Arctic coast erosion revealed by drone images

Arctic coast erosion revealed by drone images
Coastal thaw on Qikiqtaruk - Herschel Island, Yukon Territory, Canadian Arctic. Credit: University of Edinburgh

Extreme erosion of Arctic coastlines in a changing climate—up to a metre a day—has been revealed with drone surveys.

Storms in the Canadian Arctic are washing away increasing amounts of coastal permafrost—frozen ground—which is exposed when sea ice melts during the summer.

The results highlight the ongoing change in the region, as a warming climate leads to longer summer seasons.

Sea ice melts earlier and reforms later in the year than before, exposing the coastline and presenting more opportunities for storms to cause damage.

Arial cameras

An international team of researchers led by the University of Edinburgh flew drone-mounted cameras over a section of permafrost coastline on Herschel Island, also known as Qikiqtaruk, off the Yukon coast in the Canadian Arctic.

The team mapped the area seven times over 40 days in the summer of 2017.

Their results, from image-based computer models, showed that the coast had retreated by 14.5 metres during the period, sometimes more than a metre a day.

Comparison with surveys dating from 1952 until 2011 showed that the rate of erosion in 2017 was more than six times the long-term average for the area.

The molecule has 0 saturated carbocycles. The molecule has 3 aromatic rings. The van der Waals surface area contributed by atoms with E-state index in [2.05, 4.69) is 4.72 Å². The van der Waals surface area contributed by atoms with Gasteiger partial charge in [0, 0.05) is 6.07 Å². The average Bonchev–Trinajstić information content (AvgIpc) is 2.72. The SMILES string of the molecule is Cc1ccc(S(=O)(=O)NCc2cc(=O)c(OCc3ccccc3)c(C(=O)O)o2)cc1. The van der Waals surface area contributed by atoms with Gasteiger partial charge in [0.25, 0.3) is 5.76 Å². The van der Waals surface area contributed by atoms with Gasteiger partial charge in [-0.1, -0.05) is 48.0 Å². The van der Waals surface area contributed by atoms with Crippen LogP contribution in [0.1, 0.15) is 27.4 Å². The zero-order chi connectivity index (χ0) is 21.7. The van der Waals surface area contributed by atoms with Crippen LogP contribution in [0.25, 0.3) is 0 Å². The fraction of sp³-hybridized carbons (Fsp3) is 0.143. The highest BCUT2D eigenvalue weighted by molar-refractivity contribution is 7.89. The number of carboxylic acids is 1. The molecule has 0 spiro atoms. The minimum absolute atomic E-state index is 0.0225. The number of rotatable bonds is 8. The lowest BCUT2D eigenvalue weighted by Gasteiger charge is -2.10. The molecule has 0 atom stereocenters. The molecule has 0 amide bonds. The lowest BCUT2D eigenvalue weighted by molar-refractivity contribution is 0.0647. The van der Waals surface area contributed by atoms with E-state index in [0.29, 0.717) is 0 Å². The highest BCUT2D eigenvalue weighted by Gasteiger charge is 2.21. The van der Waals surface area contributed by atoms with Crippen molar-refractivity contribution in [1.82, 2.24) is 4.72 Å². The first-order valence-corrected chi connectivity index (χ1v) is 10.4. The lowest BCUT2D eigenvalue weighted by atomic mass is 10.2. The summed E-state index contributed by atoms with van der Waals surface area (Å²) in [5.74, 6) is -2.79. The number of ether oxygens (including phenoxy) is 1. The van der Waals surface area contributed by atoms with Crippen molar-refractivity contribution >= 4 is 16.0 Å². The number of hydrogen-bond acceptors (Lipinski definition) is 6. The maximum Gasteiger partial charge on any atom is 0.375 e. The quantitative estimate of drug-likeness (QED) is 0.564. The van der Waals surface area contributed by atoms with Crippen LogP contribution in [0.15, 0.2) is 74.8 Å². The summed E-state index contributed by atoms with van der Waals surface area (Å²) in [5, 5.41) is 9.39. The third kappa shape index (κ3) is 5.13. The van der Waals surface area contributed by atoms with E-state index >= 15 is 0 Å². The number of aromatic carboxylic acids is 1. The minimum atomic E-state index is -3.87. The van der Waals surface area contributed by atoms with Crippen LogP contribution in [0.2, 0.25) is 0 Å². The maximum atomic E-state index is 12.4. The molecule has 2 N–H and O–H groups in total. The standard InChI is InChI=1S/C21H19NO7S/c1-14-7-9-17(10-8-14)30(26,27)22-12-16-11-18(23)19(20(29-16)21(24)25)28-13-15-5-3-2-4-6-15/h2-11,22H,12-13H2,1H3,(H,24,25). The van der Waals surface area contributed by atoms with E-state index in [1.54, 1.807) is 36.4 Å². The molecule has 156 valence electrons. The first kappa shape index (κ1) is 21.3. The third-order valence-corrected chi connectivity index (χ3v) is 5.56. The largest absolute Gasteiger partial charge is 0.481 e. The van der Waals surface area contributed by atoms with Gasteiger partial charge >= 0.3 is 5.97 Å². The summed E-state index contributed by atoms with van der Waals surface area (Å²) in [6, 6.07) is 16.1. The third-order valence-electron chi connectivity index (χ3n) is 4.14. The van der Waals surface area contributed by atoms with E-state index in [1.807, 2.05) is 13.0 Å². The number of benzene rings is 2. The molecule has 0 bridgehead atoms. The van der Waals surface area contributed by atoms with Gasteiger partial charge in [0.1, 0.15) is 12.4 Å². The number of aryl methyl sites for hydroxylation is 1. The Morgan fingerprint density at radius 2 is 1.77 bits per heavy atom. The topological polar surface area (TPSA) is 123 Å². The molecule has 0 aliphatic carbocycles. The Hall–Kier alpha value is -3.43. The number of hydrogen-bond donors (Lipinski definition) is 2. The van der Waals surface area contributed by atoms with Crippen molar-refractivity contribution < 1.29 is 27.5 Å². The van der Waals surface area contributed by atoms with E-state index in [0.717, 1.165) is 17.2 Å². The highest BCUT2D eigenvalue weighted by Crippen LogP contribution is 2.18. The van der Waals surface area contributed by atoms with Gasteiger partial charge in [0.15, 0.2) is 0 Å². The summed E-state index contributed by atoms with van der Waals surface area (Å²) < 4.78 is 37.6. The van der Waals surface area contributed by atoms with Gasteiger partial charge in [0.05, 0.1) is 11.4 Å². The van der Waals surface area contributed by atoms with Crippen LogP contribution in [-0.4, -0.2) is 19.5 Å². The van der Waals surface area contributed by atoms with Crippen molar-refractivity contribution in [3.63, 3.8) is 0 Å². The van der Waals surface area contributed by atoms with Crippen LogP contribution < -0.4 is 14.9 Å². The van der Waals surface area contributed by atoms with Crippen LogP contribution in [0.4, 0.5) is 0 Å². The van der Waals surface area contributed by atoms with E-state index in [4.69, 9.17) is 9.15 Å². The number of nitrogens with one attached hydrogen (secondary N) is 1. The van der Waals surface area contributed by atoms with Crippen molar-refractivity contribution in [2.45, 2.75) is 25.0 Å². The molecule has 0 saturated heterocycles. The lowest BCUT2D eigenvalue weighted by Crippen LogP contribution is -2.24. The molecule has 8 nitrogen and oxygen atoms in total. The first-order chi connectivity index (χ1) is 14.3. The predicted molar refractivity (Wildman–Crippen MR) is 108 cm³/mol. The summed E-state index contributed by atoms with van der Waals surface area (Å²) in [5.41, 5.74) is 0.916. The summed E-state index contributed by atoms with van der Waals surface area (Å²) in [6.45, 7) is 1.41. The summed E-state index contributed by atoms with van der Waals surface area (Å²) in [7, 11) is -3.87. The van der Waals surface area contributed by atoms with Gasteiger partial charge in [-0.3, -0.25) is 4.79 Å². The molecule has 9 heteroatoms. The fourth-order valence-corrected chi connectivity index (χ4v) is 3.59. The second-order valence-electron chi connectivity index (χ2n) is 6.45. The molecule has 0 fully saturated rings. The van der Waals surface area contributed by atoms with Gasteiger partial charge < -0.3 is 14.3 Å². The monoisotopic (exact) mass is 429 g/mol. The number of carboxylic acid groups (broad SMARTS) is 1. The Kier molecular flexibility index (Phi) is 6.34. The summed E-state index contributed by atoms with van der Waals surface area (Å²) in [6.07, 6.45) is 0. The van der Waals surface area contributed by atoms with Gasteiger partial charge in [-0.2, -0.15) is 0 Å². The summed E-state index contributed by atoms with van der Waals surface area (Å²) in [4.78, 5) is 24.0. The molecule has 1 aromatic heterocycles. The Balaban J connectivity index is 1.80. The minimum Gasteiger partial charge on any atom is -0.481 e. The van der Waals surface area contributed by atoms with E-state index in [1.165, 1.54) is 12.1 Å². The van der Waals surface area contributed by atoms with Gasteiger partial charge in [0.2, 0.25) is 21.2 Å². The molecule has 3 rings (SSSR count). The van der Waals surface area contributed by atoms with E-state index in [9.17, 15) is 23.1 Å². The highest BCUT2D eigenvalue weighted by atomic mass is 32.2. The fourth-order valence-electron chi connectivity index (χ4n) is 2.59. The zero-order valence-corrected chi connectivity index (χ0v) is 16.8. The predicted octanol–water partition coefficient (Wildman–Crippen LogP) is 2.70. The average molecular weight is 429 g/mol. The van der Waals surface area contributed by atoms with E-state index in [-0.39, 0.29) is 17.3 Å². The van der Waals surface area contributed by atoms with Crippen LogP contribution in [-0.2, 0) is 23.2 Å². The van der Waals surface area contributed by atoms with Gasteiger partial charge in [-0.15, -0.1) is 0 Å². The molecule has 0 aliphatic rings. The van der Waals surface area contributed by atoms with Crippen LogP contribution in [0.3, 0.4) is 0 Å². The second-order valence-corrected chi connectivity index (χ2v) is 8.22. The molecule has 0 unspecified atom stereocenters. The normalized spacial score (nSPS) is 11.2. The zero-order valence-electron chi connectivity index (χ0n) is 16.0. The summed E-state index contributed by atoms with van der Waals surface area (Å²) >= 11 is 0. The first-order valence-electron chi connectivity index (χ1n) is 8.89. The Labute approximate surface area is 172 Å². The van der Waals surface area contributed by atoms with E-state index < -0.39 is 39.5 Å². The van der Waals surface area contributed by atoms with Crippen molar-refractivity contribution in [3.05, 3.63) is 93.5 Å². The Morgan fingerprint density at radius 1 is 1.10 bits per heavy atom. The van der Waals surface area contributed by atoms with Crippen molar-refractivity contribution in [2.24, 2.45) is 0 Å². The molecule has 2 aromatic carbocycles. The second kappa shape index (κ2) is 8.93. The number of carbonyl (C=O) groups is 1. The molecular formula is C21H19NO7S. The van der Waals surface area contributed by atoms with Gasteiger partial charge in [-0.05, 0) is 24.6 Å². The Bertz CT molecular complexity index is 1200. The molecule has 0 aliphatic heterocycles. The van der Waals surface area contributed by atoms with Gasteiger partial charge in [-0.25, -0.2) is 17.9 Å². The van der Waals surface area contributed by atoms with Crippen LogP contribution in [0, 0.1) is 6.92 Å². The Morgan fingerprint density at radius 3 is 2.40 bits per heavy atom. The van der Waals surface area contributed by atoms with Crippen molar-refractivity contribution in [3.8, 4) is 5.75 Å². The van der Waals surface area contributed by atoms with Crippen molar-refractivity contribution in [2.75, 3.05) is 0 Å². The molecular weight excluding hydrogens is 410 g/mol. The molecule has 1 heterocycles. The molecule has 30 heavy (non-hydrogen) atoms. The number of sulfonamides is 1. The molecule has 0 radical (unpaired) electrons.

Scientists led by the University of Edinburgh used drone-mounted cameras to study erosion of permafrost coastline on Qikiqtaruk - Herschel Island, Yukon Territory, in the Canadian Arctic. Credit: Noah Bell

Landscape change

Around the Arctic, rapidly changing permafrost landscapes threaten infrastructure essential to local communities such as on Qikiqtaruk—Herschel Island, as well as significant cultural and historic sites.

The study, published in The Cryosphere, was carried out in collaboration with the University of Exeter, Alfred Wegener Institute, Germany, the GFZ German Research Centre for Geosciences, the Vrije Universiteit Amsterdam and Dartmouth College.

It was supported by the UK Natural Environment Research Council, the National Geographic Society, and Horizon 2020.

"As the Arctic continues to warm faster than the rest of our planet, we need to learn more about how these landscapes are changing. Using drones could help researchers and improve monitoring and prediction of future changes in the region," says Dr. Andrew Cunliffe.

"Big chunks of soil and ground break off the every day, then fall into the waves and get eaten away," says Dr. Isla Myers-Smith.

More information: Andrew M. Cunliffe et al, Rapid retreat of permafrost coastline observed with aerial drone photogrammetry, The Cryosphere (2019). DOI: 10.5194/tc-13-1513-2019

Citation: Arctic coast erosion revealed by drone images (2019, June 7) retrieved 27 September 2023 from
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